The American Sheep Industry Association nominated Spykerman and Iturriria for these positions to USDA’s Agricultural Marketing Service earlier this year.
The board is composed of seven voting members and two non-voting members. Voting members of the board include four members who are active producers of sheep in the United States, two members who have expertise in finance and management and one member who has expertise in lamb, wool, or lamb product marketing. Non-voting members include the USDA Under Secretary for Marketing and Regulatory Programs and the Under Secretary for Research, Education and Economics. The USDA Agricultural Marketing Service provides oversight of the center.
American Lamb Board Hosts First Lamb Summit
The first American Lamb Summit took place in Fort Collins, Colo., this week as producers, packers and association representatives came together to plot a course for the American sheep industry.
Sponsored by the American Lamb Board and Premier 1, the summit hosted nearly 200 members of the lamb industry in the beginning stages of a quest to look critically at where the industry is headed in the years to come. And more importantly, how the industry might take charge of its own destiny.
Presentations on the first day covered a variety of topics from marketing lamb to millennials and Generation Z to looking at how the sheep industry operates in Australia and the United Kingdom. Hands-on seminars also tackled the use of technology on the farm/ranch, incorporating the use of genetic selection in your flock and using best management practices for added value in sheep operations.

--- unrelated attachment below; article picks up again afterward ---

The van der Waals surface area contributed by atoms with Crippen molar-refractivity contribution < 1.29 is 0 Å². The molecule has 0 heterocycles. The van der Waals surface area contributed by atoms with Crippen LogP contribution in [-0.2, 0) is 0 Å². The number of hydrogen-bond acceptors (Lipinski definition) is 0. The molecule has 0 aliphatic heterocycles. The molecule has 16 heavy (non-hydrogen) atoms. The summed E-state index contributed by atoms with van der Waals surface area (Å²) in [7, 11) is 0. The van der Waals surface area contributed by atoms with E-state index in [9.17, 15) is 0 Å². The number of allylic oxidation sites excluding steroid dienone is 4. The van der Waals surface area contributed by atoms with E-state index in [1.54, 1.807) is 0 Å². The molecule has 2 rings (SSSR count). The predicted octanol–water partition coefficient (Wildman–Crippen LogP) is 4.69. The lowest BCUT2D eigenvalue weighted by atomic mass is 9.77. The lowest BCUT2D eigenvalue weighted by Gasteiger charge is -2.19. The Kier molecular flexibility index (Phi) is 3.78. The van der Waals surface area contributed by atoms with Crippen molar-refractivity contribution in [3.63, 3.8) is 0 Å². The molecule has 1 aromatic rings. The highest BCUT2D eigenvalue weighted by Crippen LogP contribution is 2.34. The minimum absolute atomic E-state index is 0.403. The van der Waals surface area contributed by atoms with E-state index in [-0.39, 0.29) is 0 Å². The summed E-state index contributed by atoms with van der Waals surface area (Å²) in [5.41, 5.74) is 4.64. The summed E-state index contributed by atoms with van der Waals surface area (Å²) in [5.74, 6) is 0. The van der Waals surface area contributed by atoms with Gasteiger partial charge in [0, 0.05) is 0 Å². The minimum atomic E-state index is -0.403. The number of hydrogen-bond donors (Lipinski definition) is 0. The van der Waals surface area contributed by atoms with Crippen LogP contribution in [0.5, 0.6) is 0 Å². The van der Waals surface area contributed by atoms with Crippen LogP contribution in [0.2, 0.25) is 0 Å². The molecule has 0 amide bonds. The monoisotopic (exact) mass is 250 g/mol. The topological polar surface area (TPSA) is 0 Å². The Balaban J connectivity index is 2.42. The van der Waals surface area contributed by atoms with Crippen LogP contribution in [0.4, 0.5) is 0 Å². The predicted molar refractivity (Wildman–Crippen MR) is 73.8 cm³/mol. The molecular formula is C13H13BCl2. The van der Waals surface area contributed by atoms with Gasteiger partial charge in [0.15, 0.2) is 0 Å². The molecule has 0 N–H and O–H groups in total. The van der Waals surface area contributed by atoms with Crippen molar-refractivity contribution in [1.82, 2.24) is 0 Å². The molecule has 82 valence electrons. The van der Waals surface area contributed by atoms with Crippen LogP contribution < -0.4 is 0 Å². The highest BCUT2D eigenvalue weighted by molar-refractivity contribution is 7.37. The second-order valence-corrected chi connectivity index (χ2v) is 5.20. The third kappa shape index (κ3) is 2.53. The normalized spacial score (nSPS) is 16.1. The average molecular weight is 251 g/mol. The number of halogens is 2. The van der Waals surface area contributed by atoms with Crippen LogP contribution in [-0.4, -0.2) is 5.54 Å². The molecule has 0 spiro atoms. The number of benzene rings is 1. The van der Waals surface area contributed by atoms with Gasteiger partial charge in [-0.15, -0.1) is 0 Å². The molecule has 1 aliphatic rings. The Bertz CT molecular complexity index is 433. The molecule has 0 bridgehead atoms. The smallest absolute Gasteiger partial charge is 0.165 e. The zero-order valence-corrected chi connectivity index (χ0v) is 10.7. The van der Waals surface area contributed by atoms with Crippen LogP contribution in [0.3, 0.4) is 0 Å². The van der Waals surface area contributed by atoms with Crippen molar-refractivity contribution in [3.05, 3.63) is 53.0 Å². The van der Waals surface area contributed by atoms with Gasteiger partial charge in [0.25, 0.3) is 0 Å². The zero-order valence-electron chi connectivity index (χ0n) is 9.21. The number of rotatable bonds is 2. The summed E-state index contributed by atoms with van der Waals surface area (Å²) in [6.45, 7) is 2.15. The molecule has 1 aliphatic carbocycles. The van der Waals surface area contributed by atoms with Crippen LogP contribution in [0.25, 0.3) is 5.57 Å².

The second day of the summit included seminars on out of season lambing and carcass quality before participants headed to the Colorado State University JBS Global Food Innovation Center to take part in more hands-on challenges surrounding carcass traits, value-based marketing and lamb flavor.
The American Sheep Industry Association (ASI) Young Entrepreneurs also took advantage of the gathering to meet and discuss their goals to build on the program and start planning for the Young Entrepreneur sessions at the 2020 Annual Sheep Industry Convention in Scottsdale, Ariz. With over 15 young sheep producers in the room, they also reviewed options for another summer tour in the coming year.
Look for more on the summit in the October issue of the Sheep Industry News.
Australian Wool Market Report
The Australian wool market has continued its sharp decline again this week. 26,420 bales were offered, this was down from the originally rostered figure of 33,046 bales, after 18 percent was withdrawn prior to sale. Of what was left available to the trade, 34.9 percent failed to reach seller reserve. Due to the rapid downturn, exporters have been finding it very difficult to trade. Buyer confidence has been severely dented by the falling market. This series as buyers accumulated wool, they continually reduced their basis. This resulted in the market being unable to find a solid level and prices were consistently reduced as the week progressed. The continual fall in prices pushed the Micron Price Guides (MPGs) generally down between 100 and 170 cents, 18.5 micron and finer were least affected as buyers looked to secure finer wools.